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Exploration of an effective way of teaching the aspect marker -tei(ru) to learners of Japanese adopting a Cognitive Linguistics approach
|Title:||Exploration of an effective way of teaching the aspect marker -tei(ru) to learners of Japanese adopting a Cognitive Linguistics approach|
|Contributors:||Hamada, Masumi (advisor)|
Second Language Acquisition
|Publisher:||University of Hawai'i at Manoa|
|Abstract:||This dissertation explores a new way to teach the use of the Japanese aspect marker -tei(ru) which occurs in various aspectual contexts (e.g. progressive, resultative, and perfective), to learners of Japanese by adopting a Cognitive Linguistics approach advocated by scholars like Langacker (2008), Lakoff (1987), Tayler (2003), Boers & Lindstromberg (2006), Niemeier, (2008), Tyler (2012), etc. |
A general finding of previous L2 studies that examined the acquisition order of the progressive and the resultative use of this aspectual marker (e.g. Sheu, 1997; Shirai & Kurono, 1998; Sugaya & Shirai, 2007) is that learners have more difficulties in learning the resultative use over the progressive use. I argue that one source for this reported difficulty may come from the way -tei(ru) is conventionally introduced in many textbooks.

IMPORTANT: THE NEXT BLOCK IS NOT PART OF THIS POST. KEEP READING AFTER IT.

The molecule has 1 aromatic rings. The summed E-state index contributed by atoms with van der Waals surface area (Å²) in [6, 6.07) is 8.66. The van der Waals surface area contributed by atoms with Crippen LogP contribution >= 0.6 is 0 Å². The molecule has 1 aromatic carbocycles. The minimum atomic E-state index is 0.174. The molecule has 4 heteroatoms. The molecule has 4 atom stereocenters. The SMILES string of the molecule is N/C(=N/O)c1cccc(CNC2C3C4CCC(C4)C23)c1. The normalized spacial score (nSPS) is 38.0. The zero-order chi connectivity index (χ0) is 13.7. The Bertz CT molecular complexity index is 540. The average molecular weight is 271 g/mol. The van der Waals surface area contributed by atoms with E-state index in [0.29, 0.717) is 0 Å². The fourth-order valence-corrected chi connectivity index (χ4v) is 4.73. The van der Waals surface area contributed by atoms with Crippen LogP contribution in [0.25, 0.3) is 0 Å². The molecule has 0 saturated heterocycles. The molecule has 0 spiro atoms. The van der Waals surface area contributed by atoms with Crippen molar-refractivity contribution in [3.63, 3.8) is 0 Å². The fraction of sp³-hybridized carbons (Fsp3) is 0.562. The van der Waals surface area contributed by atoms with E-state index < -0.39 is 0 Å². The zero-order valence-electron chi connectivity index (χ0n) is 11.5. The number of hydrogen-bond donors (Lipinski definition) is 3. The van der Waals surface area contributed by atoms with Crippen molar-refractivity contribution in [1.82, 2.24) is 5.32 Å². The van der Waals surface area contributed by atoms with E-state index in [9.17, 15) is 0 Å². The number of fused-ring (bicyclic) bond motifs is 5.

This dissertation holds the view that the aspectual meanings associated with -tei(ru) belong to a super-category “continuity”, and within this super-category they themselves form sub-categories which are linked with each other. Based on these assumptions, a new CL-based method of teaching -tei(ru) is developed, in which -tei(ru) is introduced as a “continuity” marker and the resultative is used as the exemplar, anticipating that learners can generalize the use of
-tei(ru) to other aspectual contexts.
A quasi-experimental study was conducted involving two groups of learners: one group received the CL-based instruction and the other group a conventional textbook-based instruction. Two research questions were addressed (i) whether the CL-based instruction is indeed effective and (ii) whether the effect of the CL-based instruction of one usage allows learners to go beyond that usage and facilitate or support the learning of other usages.
The results show that the CL-based instruction is more effective than the conventional instruction for teaching resultative -tei(ru), and that the benefit of the CL-based instruction did extend beyond the original usage covered.
|Rights:||All UHM dissertations and theses are protected by copyright. They may be viewed from this source for any purpose, but reproduction or distribution in any format is prohibited without written permission from the copyright owner.|
|Appears in Collections:||
Ph.D. - East Asian Languages and Literatures (Japanese)|
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